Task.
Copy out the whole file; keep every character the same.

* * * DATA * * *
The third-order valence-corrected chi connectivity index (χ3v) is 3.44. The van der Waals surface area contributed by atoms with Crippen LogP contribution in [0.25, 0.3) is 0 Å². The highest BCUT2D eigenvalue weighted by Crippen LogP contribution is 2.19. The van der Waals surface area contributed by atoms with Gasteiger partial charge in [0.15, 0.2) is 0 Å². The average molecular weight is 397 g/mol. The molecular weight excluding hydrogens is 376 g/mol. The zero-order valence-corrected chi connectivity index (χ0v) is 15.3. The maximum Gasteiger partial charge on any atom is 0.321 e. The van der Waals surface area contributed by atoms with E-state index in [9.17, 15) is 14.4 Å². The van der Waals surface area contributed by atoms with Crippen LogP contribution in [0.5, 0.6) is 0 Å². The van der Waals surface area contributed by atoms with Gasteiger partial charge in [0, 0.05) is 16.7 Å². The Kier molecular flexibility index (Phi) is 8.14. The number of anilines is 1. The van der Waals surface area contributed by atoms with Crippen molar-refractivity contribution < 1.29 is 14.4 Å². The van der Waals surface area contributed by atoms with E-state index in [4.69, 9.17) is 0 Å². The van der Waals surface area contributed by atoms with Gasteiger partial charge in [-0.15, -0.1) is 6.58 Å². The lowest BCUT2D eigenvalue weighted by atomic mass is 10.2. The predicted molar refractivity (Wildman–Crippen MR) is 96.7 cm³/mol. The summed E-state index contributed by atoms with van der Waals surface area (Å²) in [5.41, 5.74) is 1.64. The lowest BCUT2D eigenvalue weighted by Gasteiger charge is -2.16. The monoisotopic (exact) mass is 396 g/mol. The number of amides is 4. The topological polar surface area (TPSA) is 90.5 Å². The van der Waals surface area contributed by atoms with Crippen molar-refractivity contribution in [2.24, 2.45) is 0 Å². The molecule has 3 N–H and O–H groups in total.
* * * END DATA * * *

The third-order valence-corrected chi connectivity index (χ3v) is 3.44. The van der Waals surface area contributed by atoms with Crippen LogP contribution in [0.25, 0.3) is 0 Å². The highest BCUT2D eigenvalue weighted by Crippen LogP contribution is 2.19. The van der Waals surface area contributed by atoms with Gasteiger partial charge in [0.15, 0.2) is 0 Å². The average molecular weight is 397 g/mol. The molecular weight excluding hydrogens is 376 g/mol. The zero-order valence-corrected chi connectivity index (χ0v) is 15.3. The maximum Gasteiger partial charge on any atom is 0.321 e. The van der Waals surface area contributed by atoms with E-state index in [9.17, 15) is 14.4 Å². The van der Waals surface area contributed by atoms with Crippen LogP contribution in [0.5, 0.6) is 0 Å². The van der Waals surface area contributed by atoms with Gasteiger partial charge in [0, 0.05) is 16.7 Å². The Kier molecular flexibility index (Phi) is 8.14. The number of anilines is 1. The van der Waals surface area contributed by atoms with Crippen molar-refractivity contribution < 1.29 is 14.4 Å². The van der Waals surface area contributed by atoms with E-state index in [4.69, 9.17) is 0 Å². The van der Waals surface area contributed by atoms with Gasteiger partial charge in [-0.15, -0.1) is 6.58 Å². The lowest BCUT2D eigenvalue weighted by atomic mass is 10.2. The predicted molar refractivity (Wildman–Crippen MR) is 96.7 cm³/mol. The summed E-state index contributed by atoms with van der Waals surface area (Å²) in [5.41, 5.74) is 1.64. The lowest BCUT2D eigenvalue weighted by Gasteiger charge is -2.16. The monoisotopic (exact) mass is 396 g/mol. The number of amides is 4. The topological polar surface area (TPSA) is 90.5 Å². The van der Waals surface area contributed by atoms with Crippen molar-refractivity contribution in [2.24, 2.45) is 0 Å². The molecule has 3 N–H and O–H groups in total.